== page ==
Uploaded by Joseph M

Logical Fallacies Practice

Ex. God must exist, because the Bible says so, and we
can trust the Bible because God inspired it.
False analogy An argument extending an analogy beyond its
Logicians have categorized many types of fallacies that
commonly occur in arguments; knowing their names can help
you in intelligently critiquing arguments. Here, I’ve selected
ten common fallacies.
The page http://www.datanation.com/fallacies/
discusses other types of fallacies.
Ad hominem argument Somebody counterargues by appealing to characteristics of the person making the argument.
Ex. Why should we listen to your arguments against
abortion? You’re just following the Catholic Church’s
Ad populum argument An argument based on the opinion
of a large number of people.
Ex. Same-sex couples should not be allowed to marry
because the majority of Americans believe it should continue to be illegal.
Affirming the consequent An argument that establishes that
if A is true, B is true, and concludes that since B is true,
A must be true also.
Ex. Water pollution causes fish populations to decrease.
Since fish populations are decreasing, there must be too
much water pollution.
Begging the question / circular reasoning An argument in which
the conclusion appears in the premises of the argument.
People often use the term “begging the question” to talk about a new
question prompted by a position (as in “if aerosol cans are contributing to
the greenhouse effect, then this begs the question of what we should do
Ex. Saint Patrick likened the Trinity to the three leafs of
a clover. Clovers are mortal, so the Trinity must also be
False dilemma An argument for something by arguing against
an opposing possibility, when in fact another alternative
is possible.
Ex. If you don’t own a car, you’ll never be able to go
Hasty generalization An argument appealing to a small number of particular cases.
Ex. Catholic colleges always have excellent football programs: Look at SJU and Notre Dame.
Post hoc reasoning An argument that since something happened after taking an action, the action must have caused
Ex. When the speed limit was reduced to 55 mph, traffic
fatalities dropped dramatically. The reduced speed limit
has saved thousands of lives.
Slippery slope An argument saying not to do something because what might possibly happen next.
Ex. If we allow same-sex couples to marry legally, then
allowing marriage among three people is inevitable.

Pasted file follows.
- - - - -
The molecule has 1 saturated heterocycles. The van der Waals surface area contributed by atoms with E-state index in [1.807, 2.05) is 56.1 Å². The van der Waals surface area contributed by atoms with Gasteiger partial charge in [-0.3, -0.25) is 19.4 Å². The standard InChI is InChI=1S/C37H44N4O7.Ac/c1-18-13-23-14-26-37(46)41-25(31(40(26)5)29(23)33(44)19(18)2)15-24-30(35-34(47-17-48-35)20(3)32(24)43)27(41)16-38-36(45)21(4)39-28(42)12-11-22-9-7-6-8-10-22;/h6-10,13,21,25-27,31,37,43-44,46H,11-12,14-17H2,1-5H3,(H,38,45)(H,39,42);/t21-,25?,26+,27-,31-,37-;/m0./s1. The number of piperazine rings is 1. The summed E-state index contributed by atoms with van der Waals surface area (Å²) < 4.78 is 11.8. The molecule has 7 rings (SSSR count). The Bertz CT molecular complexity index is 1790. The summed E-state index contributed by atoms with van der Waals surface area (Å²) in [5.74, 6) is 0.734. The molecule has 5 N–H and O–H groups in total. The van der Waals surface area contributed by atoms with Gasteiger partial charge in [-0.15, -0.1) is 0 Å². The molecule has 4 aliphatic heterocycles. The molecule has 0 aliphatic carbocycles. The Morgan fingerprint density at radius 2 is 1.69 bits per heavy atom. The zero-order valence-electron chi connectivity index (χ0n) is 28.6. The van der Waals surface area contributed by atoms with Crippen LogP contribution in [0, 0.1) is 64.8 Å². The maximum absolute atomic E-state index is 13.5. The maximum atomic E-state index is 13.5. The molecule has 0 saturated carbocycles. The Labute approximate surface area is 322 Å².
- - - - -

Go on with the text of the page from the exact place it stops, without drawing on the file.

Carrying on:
Strawman argument An argument based on counterarguing
a weak argument for the opposing side.
Ex. We didn’t need to invade Iraq: We already had access to plenty of oil in Saudi Arabia.
about it”). People knowledgable about logical fallacies do not use the term
in this way.
Fallacies Exercise
For each of the following, select which of the following fallacies applies. None of the fallacies are used more than once.
Ad hominem argument
Ad populum argument
Affirming the consequent
Begging the question
False analogy
False dilemma
Hasty generalization
Post hoc reasoning
Slippery slope
Strawman argument
1. Many monks at St John’s Abbey are liberal, so the
Benedictine Order must be a liberal religious order.
2. Bill Clinton was a liar. How can we listen to him
about health care?
3. We should not believe Clinton’s claims about what he
did with Monica Lewinsky, because he was lying.
4. Students are customers of the college, and the customer is always right, so all students should get A’s.
5. 18-year-olds should not be allowed to buy alcohol.
After all, the bars can do well without their business.
6. Slaves don’t receive any wages for their work, and
students aren’t paid to do work in their classes, so students are being treated like slaves.
7. The Titanic is the best movie ever: Just look at how
much money it made in the box office!
8. If we legalize marijuana, we’ll also have to legalize
9. Kerry voted against funding the soldiers in Iraq, so
Kerry does not support the military.
10. Alcohol should continue to be legal: Remember that
the Great Depression occurred shortly after Prohibition.